Improve living conditions of friendly bacteria in your gut. B12-producing bacteria lives in your small intestine and in vegans, raw vegans especially, small intestine is already healthier than the average, so congratulations! However, according to Dr. Shaw you can further improve your intestinal health by limiting the amount of stimulants like garlic, onion, pepper and mustard. There is a reason you get tears and lots of saliva in your mouth after eating them – although natural, they are antibiotics! Also, one-day water or juice fasts once per week would help as well.

 

Vitamin B12 supplement

Vitamin B12 and vegans - How to get vitamin B12 - MegaFood Vegan B12Take a high-quality vitamin B12 supplement if for some reason B12 from soil or your gut are not the options for you. The supplement is also a quick and effective way to bring vitamin B12 levels up in case of dangerously low levels of the vitamin in blood. There are plenty of vitamin B12 supplements on the market. Just make sure you take naturally-derived vitamin B12, methycobalamin, not synthetic one, cyanocobalamin.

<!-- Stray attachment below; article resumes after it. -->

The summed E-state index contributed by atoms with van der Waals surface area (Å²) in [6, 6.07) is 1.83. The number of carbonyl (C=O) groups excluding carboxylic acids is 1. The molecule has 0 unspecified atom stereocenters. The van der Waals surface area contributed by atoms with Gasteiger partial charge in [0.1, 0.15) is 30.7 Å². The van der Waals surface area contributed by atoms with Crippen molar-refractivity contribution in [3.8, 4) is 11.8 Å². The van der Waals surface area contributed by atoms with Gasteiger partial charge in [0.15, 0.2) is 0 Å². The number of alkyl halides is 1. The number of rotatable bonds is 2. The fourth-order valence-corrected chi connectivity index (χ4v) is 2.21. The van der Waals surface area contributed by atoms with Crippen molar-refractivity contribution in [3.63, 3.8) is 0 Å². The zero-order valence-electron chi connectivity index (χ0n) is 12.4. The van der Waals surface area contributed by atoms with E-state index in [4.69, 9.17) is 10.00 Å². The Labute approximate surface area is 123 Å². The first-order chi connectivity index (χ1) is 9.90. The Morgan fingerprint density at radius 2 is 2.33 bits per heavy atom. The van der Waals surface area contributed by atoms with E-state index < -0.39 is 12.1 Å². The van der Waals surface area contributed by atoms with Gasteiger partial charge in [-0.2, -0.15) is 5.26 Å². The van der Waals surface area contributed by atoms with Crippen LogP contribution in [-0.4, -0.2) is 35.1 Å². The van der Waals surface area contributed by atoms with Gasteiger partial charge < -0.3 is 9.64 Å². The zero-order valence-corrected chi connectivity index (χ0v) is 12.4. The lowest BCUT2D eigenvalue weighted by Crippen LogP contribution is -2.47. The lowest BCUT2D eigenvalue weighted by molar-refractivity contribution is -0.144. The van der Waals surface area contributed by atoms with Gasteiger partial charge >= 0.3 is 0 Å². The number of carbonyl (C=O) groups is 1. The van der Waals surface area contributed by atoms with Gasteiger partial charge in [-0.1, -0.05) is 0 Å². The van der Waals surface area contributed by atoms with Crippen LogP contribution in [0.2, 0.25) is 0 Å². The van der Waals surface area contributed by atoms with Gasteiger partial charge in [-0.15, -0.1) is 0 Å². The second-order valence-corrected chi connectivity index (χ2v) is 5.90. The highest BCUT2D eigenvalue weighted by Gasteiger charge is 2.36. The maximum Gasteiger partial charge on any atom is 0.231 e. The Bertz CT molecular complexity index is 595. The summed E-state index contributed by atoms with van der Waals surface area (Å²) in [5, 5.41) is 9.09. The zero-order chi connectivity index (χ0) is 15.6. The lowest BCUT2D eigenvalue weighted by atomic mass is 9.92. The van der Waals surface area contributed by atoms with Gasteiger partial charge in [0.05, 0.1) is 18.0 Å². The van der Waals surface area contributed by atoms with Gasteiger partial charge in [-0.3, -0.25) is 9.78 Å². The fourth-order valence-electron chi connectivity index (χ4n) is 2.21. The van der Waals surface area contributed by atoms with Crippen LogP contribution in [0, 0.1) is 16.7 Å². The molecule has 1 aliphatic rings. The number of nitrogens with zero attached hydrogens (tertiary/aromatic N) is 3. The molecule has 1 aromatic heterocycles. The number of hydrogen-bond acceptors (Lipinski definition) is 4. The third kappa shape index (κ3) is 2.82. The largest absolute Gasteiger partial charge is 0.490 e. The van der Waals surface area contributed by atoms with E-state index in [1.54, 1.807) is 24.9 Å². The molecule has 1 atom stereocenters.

In the past, I used to take vitamin B12 in the form of a supplement by MegaFood. MegaFood is relatively old (established in 1973) company with a solid reputation and one of the few companies in North America that makes all their dietary supplements exclusively from fresh whole foods. If you have decided to go with a supplement, definitely I would recommend their vitamin B12.

The formula is called Vegan B12. You can purchase MegaFood Vegan B12 supplement here.

Also, you can find MegaFood supplements nearly in every natural health store.

 

 

 

To conclude

 

I hope the above information will save you some headaches when tackling vitamin B12 on a raw vegan diet or even a standard meat-based diet… whatever you follow.

 

Question? Feedback? Leave your thoughts here!

 

 

 

 


 

Main references:

Albert, M.J., Mathan, V.I., Baker S.J. (1980). Vitamin B12 synthesis by human small intestinal bacteria, 283 (5749): 781-782
http://www.vibrancyuk.com/B12.html – Dr. Shaw’s website

 

Leave a Reply